Disclaimer: Anything written in this blog represents the opinions of the author, and no one else. Each blog is written lightly, and is not intended to offend any of the mentioned businesses, locations, students, or staff.
I am a professional liar – or, as I like to call it, a professional manipulator. I have learned throughout my 13 years of public education that in order to succeed, it is a necessity to learn how to form your own words in a way that is gentle to the ear of the listener and also humble yet complimentary to the speaker. Once you master the art of linguistics, you have the ability to both form the views of yourself that others hold as well as see through the facades of others.
Manipulation is most commonly looked at as a negative trait, but in this respect it can be positive. This is because in order to represent yourself properly, you must know how to describe your strengths and weaknesses honestly and well. That ability will help you to make yourself appealing to employees through tools such as interviews and your resume.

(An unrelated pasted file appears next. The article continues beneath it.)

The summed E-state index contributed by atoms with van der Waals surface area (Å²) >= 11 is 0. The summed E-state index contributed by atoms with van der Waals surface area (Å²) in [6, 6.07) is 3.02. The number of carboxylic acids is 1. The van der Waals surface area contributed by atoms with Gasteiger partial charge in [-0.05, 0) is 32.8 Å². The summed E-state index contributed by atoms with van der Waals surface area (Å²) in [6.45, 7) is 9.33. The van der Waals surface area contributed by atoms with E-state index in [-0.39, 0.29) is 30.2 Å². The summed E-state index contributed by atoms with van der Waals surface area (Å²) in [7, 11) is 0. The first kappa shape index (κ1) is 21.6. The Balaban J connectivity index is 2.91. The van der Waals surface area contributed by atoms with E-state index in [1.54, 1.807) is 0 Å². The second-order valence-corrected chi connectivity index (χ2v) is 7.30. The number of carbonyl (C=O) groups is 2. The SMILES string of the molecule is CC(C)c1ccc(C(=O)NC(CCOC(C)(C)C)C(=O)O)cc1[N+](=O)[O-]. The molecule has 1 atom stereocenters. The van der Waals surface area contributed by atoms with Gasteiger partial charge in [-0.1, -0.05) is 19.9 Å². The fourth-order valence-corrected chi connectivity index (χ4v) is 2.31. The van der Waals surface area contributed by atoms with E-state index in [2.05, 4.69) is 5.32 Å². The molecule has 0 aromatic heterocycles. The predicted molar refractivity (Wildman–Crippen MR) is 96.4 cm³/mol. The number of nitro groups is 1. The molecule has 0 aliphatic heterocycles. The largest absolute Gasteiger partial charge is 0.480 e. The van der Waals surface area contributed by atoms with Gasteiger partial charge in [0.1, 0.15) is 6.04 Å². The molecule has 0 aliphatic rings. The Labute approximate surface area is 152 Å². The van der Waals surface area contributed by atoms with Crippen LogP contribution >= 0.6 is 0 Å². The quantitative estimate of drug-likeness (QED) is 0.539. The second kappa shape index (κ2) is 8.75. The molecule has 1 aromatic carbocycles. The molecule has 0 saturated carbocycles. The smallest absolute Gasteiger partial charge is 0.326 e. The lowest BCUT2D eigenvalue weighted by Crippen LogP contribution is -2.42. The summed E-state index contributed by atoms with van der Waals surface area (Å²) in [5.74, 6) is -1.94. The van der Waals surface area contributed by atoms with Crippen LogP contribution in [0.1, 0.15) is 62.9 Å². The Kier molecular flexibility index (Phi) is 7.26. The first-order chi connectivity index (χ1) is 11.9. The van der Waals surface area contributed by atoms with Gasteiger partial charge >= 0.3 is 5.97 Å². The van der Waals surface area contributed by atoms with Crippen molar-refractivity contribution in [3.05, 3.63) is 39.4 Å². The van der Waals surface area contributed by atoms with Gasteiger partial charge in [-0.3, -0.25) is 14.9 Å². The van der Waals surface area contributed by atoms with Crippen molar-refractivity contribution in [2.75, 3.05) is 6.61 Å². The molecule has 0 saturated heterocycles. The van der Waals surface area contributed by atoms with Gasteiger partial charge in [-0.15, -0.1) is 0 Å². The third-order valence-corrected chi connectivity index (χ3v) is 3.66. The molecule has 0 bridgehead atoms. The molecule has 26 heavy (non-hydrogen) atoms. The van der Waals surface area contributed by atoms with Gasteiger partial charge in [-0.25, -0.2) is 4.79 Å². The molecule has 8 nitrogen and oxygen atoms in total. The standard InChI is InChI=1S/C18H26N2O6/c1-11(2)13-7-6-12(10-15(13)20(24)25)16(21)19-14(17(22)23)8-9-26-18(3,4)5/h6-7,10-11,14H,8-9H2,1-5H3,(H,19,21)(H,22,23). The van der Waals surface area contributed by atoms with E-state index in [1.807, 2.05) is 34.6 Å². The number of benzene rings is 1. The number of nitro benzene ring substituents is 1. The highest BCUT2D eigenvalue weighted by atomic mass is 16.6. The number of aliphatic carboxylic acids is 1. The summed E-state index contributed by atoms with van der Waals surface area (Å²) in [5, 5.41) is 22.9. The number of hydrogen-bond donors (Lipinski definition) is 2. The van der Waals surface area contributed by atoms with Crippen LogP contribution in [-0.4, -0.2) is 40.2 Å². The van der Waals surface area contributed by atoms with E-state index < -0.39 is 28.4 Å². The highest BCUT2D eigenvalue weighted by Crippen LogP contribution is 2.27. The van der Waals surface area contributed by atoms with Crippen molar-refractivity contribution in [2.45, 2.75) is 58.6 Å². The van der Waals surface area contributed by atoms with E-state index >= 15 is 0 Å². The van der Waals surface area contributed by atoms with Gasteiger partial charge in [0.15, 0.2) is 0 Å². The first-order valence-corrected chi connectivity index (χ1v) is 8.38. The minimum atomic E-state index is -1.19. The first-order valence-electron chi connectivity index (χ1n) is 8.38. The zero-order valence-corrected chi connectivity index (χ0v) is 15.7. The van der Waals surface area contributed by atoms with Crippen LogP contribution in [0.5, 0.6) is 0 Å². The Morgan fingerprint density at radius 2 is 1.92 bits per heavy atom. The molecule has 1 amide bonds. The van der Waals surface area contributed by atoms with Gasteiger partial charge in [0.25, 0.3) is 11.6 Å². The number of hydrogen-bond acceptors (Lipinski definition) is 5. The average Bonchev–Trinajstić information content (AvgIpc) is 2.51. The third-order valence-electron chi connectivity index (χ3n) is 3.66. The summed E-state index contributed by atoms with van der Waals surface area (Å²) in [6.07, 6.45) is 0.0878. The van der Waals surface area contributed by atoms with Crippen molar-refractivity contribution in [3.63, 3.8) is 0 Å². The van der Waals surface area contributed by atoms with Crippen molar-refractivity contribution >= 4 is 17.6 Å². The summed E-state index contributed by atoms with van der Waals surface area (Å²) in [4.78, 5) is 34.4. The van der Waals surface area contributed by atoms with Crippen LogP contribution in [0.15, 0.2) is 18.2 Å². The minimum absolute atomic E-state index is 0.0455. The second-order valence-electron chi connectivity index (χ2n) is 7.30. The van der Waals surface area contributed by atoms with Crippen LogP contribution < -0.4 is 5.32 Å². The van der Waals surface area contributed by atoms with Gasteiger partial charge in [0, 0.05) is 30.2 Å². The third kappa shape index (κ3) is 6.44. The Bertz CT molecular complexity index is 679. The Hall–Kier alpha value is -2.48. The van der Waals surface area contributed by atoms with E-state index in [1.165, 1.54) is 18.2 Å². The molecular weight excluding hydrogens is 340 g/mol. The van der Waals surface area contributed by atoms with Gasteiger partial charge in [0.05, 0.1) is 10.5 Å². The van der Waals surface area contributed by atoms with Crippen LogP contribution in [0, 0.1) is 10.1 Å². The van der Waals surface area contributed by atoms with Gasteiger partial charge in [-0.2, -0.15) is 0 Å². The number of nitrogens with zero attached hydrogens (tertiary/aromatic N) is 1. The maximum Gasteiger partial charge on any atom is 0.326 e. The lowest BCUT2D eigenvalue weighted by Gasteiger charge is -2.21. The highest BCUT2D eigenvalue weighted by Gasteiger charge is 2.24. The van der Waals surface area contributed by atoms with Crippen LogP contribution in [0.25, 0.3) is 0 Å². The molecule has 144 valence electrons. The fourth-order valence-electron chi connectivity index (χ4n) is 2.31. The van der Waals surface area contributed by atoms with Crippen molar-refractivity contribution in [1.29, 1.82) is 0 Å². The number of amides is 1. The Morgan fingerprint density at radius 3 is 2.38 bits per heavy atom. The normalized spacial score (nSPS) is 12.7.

An example of this manipulation is to know how to form a simple job description such as “Acted as a hostess for 4 years” into a more eloquent sentence like “held a 4 year hostess position and led the dining floor in seating and customer service.” Changing one sentence has the potential to instantly give you more credit as a prospective employee. You can use this ability to also better your weaknesses. For example, instead of telling a future employer that you aren’t good at public speaking you can focus on your strengths and instead say that you work best in intimate and more one-on-one settings as opposed to large presentation surroundings.
Sometimes being flexible and willing to grow as a person and employee trumps experience when applying for jobs. In order to get you that opportunity though, perfect your writing skills so that you can get your foot in the door at your dream job.